The readership program provides free copies of the New York Times, the Spokesman-Review, USA Today, the Wall Street Journal, and the Inlander to students through  news racks in the HUB, Robinson, the art building and Weyerhauser.

Shearer said the decision to eliminate the program was based on observation of the rack in the HUB, which is located next to the closet under the stairs by the info desk.

“The readership program was something that barely made it on to this years budget,” she said. “We have had HUB Managers and other ASWU employees monitor how many of the newspapers are being taken each day and the numbers were so low it made spending the money seem unreasonable.”

Others, however, disagree.

“I would say that it seems pretty successful,” said sophomore Steven Dunn. “For about the amount of newspapers that are brought each day, about that amount seem to be taken, and in my observation it’s not just professors taking them, it’s students. I see them being read in the cafeteria, I see them being read in the cafe, everywhere.”

Communication professor Ron Pyle is also concerned about the effect this decision might have on campus.

"It’s possible that there are good reasons behind the decision," he said. "That said, I do think it’s unfortunate that we are removing one of the ways that our campus community can be in touch with important local and national events. If our community is less informed, the quality of our thought and discourse may be adversely affected."

Some programs and accounts are seeing budget increases. The largest increase, aside from the unallocated funds for club and ASWU use, is a $13000, or 500%, increase to the marketing and PR budget, intended to be used for a new ASWU smartphone app.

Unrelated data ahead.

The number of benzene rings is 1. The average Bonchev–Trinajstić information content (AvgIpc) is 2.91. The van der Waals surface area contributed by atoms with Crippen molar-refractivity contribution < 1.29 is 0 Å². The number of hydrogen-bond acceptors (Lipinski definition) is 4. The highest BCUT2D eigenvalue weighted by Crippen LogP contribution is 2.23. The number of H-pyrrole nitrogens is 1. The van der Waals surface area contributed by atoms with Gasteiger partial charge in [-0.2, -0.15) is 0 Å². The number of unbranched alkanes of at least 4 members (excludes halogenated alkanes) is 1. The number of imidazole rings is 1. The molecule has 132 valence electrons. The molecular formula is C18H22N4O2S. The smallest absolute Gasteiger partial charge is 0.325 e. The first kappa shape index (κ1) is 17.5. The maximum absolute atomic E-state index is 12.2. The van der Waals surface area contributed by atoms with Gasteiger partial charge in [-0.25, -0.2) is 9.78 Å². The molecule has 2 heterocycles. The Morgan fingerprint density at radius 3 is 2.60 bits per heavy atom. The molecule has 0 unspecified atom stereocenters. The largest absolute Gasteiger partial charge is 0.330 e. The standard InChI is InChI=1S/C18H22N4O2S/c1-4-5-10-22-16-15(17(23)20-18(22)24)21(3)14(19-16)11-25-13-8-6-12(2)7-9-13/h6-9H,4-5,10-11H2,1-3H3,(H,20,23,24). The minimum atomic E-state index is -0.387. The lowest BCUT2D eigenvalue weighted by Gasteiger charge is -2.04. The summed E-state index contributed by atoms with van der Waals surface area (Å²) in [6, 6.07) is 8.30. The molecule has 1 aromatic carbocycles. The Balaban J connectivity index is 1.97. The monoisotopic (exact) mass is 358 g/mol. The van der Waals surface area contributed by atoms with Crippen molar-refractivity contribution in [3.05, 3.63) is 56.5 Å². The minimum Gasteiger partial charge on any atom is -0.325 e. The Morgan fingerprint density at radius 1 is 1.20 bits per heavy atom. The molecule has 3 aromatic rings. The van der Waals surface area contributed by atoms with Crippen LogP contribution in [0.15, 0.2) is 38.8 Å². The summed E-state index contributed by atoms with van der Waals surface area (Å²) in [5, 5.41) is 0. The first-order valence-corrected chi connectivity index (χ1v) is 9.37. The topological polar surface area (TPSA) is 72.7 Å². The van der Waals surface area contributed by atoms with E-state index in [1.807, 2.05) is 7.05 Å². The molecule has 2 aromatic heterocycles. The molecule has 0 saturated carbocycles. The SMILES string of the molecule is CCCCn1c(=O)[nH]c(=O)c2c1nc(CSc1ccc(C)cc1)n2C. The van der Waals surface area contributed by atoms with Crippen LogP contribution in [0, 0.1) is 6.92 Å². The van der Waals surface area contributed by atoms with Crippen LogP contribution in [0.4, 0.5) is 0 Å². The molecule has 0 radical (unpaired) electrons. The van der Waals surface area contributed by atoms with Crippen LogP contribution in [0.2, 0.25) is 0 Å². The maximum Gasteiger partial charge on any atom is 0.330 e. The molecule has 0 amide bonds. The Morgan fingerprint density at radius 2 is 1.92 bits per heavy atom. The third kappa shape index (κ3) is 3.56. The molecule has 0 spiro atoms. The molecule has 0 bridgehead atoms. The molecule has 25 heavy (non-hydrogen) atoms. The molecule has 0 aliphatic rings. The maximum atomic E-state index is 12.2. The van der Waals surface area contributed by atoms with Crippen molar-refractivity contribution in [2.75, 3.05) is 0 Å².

“One thing ASWU is really looking forward to next year is introducing the new app we have planned,” Shearer said. “We have had a search committee going all year to find an app that would be better than what we currently use (or are lacking use of) and made sure that it had the resources we needed. The app we have planned is the same one that Gonzaga uses and when we got in touch with their student activities director, there was a really positive response and good outlook that it would be worth it for students to use.”

ASWU’s existing app is still available on the Google Play Store, with the last update to it having been posted in September 2017. Gonzaga’s website contains no information about their current app.

ASWU’s conference budget is also increasing, by $1800, or 45%, and their fall/spring retreat budget increased by $1000, or 29%.

“The conferences/retreat budget for ASWU was reallocated to reflect what is already being spent,” said Shearer. “We are hoping that we could use those accounts for different things and have the retreat fund actually cover the cost of the retreat.”

The full budget proposal can be accessed through the Whitworthian Facebook page or by contacting an ASWU assembly member.